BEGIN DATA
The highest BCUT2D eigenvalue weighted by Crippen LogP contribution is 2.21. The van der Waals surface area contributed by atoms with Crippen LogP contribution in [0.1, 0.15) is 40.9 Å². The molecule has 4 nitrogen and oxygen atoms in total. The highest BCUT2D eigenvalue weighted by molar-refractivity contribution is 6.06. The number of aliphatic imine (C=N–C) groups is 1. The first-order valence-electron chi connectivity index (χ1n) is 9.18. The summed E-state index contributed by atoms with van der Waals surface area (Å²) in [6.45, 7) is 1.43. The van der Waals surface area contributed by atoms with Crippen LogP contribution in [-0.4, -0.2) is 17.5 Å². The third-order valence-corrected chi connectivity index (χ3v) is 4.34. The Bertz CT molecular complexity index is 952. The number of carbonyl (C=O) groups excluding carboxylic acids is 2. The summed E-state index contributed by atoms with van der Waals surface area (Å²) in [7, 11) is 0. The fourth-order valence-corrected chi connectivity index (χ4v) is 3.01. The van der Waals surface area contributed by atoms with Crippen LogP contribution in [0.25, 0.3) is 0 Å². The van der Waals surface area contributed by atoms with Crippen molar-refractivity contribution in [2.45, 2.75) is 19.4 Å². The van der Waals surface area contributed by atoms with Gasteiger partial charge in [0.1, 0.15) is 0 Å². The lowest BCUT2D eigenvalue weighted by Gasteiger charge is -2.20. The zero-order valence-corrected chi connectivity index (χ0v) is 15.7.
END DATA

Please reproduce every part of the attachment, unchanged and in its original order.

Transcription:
The highest BCUT2D eigenvalue weighted by Crippen LogP contribution is 2.21. The van der Waals surface area contributed by atoms with Crippen LogP contribution in [0.1, 0.15) is 40.9 Å². The molecule has 4 nitrogen and oxygen atoms in total. The highest BCUT2D eigenvalue weighted by molar-refractivity contribution is 6.06. The number of aliphatic imine (C=N–C) groups is 1. The first-order valence-electron chi connectivity index (χ1n) is 9.18. The summed E-state index contributed by atoms with van der Waals surface area (Å²) in [6.45, 7) is 1.43. The van der Waals surface area contributed by atoms with Crippen LogP contribution in [-0.4, -0.2) is 17.5 Å². The third-order valence-corrected chi connectivity index (χ3v) is 4.34. The Bertz CT molecular complexity index is 952. The number of carbonyl (C=O) groups excluding carboxylic acids is 2. The summed E-state index contributed by atoms with van der Waals surface area (Å²) in [7, 11) is 0. The fourth-order valence-corrected chi connectivity index (χ4v) is 3.01. The van der Waals surface area contributed by atoms with Crippen LogP contribution in [0.25, 0.3) is 0 Å². The van der Waals surface area contributed by atoms with Crippen molar-refractivity contribution in [2.45, 2.75) is 19.4 Å². The van der Waals surface area contributed by atoms with Gasteiger partial charge in [0.1, 0.15) is 0 Å². The lowest BCUT2D eigenvalue weighted by Gasteiger charge is -2.20. The zero-order valence-corrected chi connectivity index (χ0v) is 15.7.